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School of Medicine
Conditions We Treat: Pulmonary Hypertension (Pulmonary Arterial Hypertension)
Pulmonary hypertension means high blood pressure in the lungs — specifically in the pulmonary artery, which sends blood from the heart to pick up oxygen. Unlike the pressure of blood sent from the right side of the heart through the body, pulmonary pressure can't be measured with a blood-pressure cuff.
Pulmonary Hypertension: What You Need to Know
- For most people with pulmonary hypertension, there is a specific trigger, such as medication, conditions of the left ventricle, scleroderma or a pulmonary embolism (blood clot in the lung). Others have no obvious explanation for their disease (primary pulmonary hypertension).
- Pulmonary hypertension is difficult to diagnose because it mimics other conditions and can't be measured during a routine exam. Your doctor will need to rule out other conditions first.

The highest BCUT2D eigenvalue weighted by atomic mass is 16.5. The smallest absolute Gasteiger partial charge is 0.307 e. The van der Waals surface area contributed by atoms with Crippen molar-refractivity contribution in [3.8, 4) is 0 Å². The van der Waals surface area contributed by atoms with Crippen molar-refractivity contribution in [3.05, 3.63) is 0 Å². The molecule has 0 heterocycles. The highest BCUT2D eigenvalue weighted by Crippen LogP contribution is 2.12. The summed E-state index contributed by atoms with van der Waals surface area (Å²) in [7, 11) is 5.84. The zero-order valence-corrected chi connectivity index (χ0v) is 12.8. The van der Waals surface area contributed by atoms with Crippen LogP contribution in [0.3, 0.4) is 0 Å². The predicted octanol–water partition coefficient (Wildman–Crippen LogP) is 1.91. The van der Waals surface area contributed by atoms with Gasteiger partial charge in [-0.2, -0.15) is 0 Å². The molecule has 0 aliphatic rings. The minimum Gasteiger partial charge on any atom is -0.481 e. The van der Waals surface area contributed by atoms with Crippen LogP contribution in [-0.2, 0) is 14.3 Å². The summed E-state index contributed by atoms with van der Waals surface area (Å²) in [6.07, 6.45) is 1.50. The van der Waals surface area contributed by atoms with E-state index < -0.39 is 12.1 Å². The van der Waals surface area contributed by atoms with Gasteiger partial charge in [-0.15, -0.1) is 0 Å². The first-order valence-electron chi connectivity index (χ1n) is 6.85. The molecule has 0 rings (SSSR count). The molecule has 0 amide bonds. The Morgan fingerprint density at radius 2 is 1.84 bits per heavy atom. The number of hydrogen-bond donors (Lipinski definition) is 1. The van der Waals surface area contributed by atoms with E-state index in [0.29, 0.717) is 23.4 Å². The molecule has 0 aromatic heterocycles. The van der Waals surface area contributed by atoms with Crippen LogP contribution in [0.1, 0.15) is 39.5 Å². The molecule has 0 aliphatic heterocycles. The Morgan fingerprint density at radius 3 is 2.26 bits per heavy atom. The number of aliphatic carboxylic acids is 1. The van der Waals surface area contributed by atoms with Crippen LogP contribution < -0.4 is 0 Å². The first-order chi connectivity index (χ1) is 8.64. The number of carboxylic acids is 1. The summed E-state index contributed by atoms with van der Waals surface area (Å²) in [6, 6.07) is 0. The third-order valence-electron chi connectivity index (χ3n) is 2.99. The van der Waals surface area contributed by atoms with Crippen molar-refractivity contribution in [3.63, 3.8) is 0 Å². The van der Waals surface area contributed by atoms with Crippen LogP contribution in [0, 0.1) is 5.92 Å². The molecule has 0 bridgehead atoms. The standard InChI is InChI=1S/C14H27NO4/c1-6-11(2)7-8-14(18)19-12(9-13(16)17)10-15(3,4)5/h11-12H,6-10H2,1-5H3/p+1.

- Diagnostic procedures include an echocardiogram, electrocardiogram (ECG or EKG), catheterization and exercise test.
- Your doctor's goal will be to treat any underlying condition and take steps to lower your blood pressure. Some people may need supplemental oxygen.
Pulmonary hypertension is rare.
Why choose Johns Hopkins Heart and Vascular Institute for treatment of pulmonary hypertension?
Our Specialty Centers
Doctors at the Johns Hopkins Cardiovascular Diagnostic and Interventional Laboratory expertly diagnose cardiovascular conditions.